Fellowship of the green: AstraZeneca, Samsung, GSK and more unite to slash greenhouse gas emissions

After drugmakers banded together to wage war on COVID-19, seven industry giants are now teaming up to collectively face down another major global health threat: climate change.

Chief executives from European pharma majors AstraZeneca, GSK, Merck KGaA, Novo Nordisk, Roche and Sanofi, plus Korea-based CDMO Samsung Biologics, have linked up to achieve emissions reduction targets and hasten the delivery of so-called net zero health systems.

The ecological team-up will initially set out to decarbonize the industry’s supply chain, plus patient care systems and clinical trials. The group is operating through the Sustainable Markets Initiative health systems task force, which debuted at last year’s United Nations Climate Change Conference.

Net zero describes a state in which the greenhouse gasses going into the atmosphere are balanced by removal out of the atmosphere, the University of Oxford’s Oxford Net Zero research initiative explains on its website.

Many drugmakers—including several involved in this latest campaign—are already hard at work scrubbing their carbon footprints with strategies such as electric vehicle sales fleets, power purchase agreements and the installation of on-site renewable energy sources such as solar panels.

But it's not just a company's own operations that can contribute to climate change. In recent months, sustainability executives in the industry have stressed the importance of focusing on emissions from suppliers, distributors or manufacturers. These indirect emissions, known as Scope 3 emissions, make up 90% of Novartis’ environmental footprint, for instance, James Goudreau, head of environmental sustainability external engagement at the company, said on a Fierce Biotech panel this summer.

Aside from aligning on a set of “common supplier standards” to help incentivize decarbonization across the pharma supply chain, the new task force will also angle to switch to renewable power, jointly explore renewable power purchase agreements in China and India next year, and more.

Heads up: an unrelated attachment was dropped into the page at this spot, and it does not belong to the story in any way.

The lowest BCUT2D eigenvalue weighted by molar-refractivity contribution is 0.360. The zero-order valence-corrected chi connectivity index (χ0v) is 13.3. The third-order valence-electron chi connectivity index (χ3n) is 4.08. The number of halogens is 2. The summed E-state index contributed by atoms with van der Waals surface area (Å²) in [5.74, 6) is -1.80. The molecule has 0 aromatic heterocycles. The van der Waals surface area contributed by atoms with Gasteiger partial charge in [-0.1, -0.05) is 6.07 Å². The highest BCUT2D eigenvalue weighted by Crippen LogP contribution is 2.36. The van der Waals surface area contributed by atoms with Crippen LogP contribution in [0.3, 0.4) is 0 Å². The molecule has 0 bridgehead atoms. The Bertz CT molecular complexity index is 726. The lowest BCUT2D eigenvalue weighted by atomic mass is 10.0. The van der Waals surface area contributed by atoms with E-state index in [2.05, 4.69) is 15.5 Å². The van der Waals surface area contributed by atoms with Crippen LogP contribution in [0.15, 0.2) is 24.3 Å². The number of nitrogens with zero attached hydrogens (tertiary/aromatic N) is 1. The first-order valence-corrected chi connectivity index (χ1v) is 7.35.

Where patient care is concerned, the group aims to work with health policymakers, regulators, payers, providers, healthcare professionals and patient groups to spread the word about the importance of decarbonization efforts.

Finally, when it comes to clinical trials, the team will commit to a common framework by 2023 and subsequently start measuring greenhouse gas emissions in mid- and late-phase studies. The involved companies plan to start reporting phase 2 and phase 3 trial emissions in 2025.

Looking ahead, the task force hopes to align new trials to companies’ decarbonization goals and set trial emissions reduction targets “for 2030 at the latest.”

Much like it aims to work with suppliers, the new coalition also plans to recruit clinical research organizations and clinical-trial-related suppliers to commit to greener working solutions, too.

This isn’t the pharma industry’s first collaborative effort aimed at the planet’s health.

Last year, Novartis, AstraZeneca, Novo Nordisk and seven other large pharma companies unveiled the Energize program with Schneider Electric and Carnstone. The effort aims to engage “hundreds of suppliers in bold climate action and decarbonization of the pharmaceutical value chain,” Schneider Electric said in a release last year. 

Meanwhile, GSK recently said it would require suppliers to make sustainability commitments and chart improvements on emissions, energy, heat, transport, waste, water and biodiversity starting next year.

Merck & Co. released its latest progress report on the company's environmental and social goals, too, noting it’s “on track” to achieve carbon neutrality by the middle of the decade.

As one of the founding members of Energize—which also debuted with Biogen, GSK, Johnson & Johnson, Pfizer, Sanofi and Takeda at the helm—Merck has also accounted for its indirect emissions, Merck executive Carmen Villar said in a recent interview.